In “the recent past,” McDermott met with SAP chairman and co-founder Hasso Plattner to explain to him that he wouldn’t renew his contract. According to McDermott, both of them agreed that the company is currently at “maximum strength” and that this would be the best time to put the succession plan into action.

SAP's new co-CEO Jennifer Morgan.

SAP co-CEO Jennifer Morgan.

“With the continuity of Jennifer and Christian obviously already serving on the board and doing an unbelievable job, we said let’s control our destiny. I’m not going to renew, and these are the two best people for the job without question. Then they’ll get a chance to go to Capital Markets Day [in November]. Set that next phase of our growth story. Kick off the New Year — and do so with a clean slate and a clean run to the finish line.

“Very rarely do CEOs get the joy of handing over a company at maximum strength. And today is a great day for SAP. It’s a great day for me personally and Hasso Plattner, the chairman and [co-]founder of SAP. And also — and most importantly — a great day for Jennifer Morgan and Christian Klein.”

Don’t expect for McDermott to just fade into the background, though, now that he is leaving SAP. If you’ve ever met or seen McDermott speak, you know that he’s unlikely to simply retire. “I’m busy. I’m passionate and I’m just getting warmed up,” he said.

As for the new leadership, Morgan and Klein noted that they hadn’t had a lot of time to think about the strategy going forward. Both previously held executive positions in the company and served on SAP’s board together for the last few years. For now, it seems, they are planning on continuing on a similar path as McDermott.

“We’re excited about creating a renewed focus on the engineering DNA of SAP, combining the amazing strength and heritage of SAP — and many of the folks who have built the products that so many customers around the world run today — with a new DNA that’s come in from many of the cloud acquisitions that we’ve made,” Morgan said, noting that both she and Klein spent a lot of time over the last few months bringing their teams together in new ways. “So I think for us, that tapestry of talent and that real sense of urgency and support of our customers and innovation is top of mind for us.”

SAP co-CEO Christian Klein

SAP co-CEO Christian Klein

Klein also stressed that he believes SAP’s current strategy is the right one. “We had unbelievable deals again in Q3 where we actually combined our latest innovations — where we combined Qualtrics with SuccessFactors with S/4 [Hana] to drive unbelievable business value for our customers. This is the way to go. The business case is there. I see a huge shift now towards S/4, and the core and business case is there, supporting new business models, driving automation, steering the company in real time. All of these assets are now coming together with our great cloud assets, so for me, the strategy works.”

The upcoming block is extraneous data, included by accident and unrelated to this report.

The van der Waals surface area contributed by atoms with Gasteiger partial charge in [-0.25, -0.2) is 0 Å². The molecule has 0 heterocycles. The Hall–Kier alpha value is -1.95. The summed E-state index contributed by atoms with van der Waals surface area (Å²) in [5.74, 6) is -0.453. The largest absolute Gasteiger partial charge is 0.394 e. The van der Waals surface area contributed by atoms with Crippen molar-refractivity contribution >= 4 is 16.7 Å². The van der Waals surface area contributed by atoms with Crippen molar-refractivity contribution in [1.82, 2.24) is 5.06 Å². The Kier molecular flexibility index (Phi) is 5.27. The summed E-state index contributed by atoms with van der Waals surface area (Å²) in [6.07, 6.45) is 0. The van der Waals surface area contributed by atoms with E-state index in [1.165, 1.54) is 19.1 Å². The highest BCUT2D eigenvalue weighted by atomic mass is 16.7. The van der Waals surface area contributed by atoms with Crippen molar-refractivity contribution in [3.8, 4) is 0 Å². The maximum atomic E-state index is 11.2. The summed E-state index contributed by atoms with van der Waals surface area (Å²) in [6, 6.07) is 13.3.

Having co-CEOs can be a recipe for conflict, but McDermott started out as co-CEO with Plattner, so the company does have some experience there. Morgan and Klein noted that they worked together on the SAP board before and know each other quite well.

What’s next for the new CEOs? “There has to be a huge focus on Q4,” Klein said. “And then, of course, we will continue like we did in the past. I’ve known Jen now for quite a while — there was a lot of trust there in the past and I’m really now excited to really move forward together with her and driving huge business outcomes for our customers. And let’s not forget our employees. Our employee morale is at an all-time high. And we know how important that is to our employees. We definitely want that to continue.”

It’s hard to imagine SAP with McDermott, but we’ve clearly not seen the last of him yet. I wouldn’t be surprised if we saw him pop up as the CEO of another company soon.

Below is my interview with McDermott from TechCrunch Sessions: Enterprise.


By Frederic Lardinois

Bill McDermott steps down as SAP’s CEO

SAP today announced that Bill McDermott, its CEO for the last nine years, is stepping down immediately. The company says he decided not to renew his contract. SAP Executive Board members Jennifer Morgan and Christian Klein have been appointed co-CEOs.

McDermott, who started his business career as a deli owner in Amityville, Long Island and recently spoke at our TechCrunch Sessions: Enterprise event, joined SAP in 2002 as the head of SAP North America. He became co-CEO, together with SAP co-founder Hasso Plattner, in 2008 and the company’s sole CEO in 2014. Under his guidance, SAP’s annual revenue and stock price continued to increase.

It’s unclear why McDermott decided to step down at this point, but after today’s earnings report, activist investor Elliott Management disclosed a $1.35 billion stake in SAP and supported the move, according to a statement it gave to Reuters.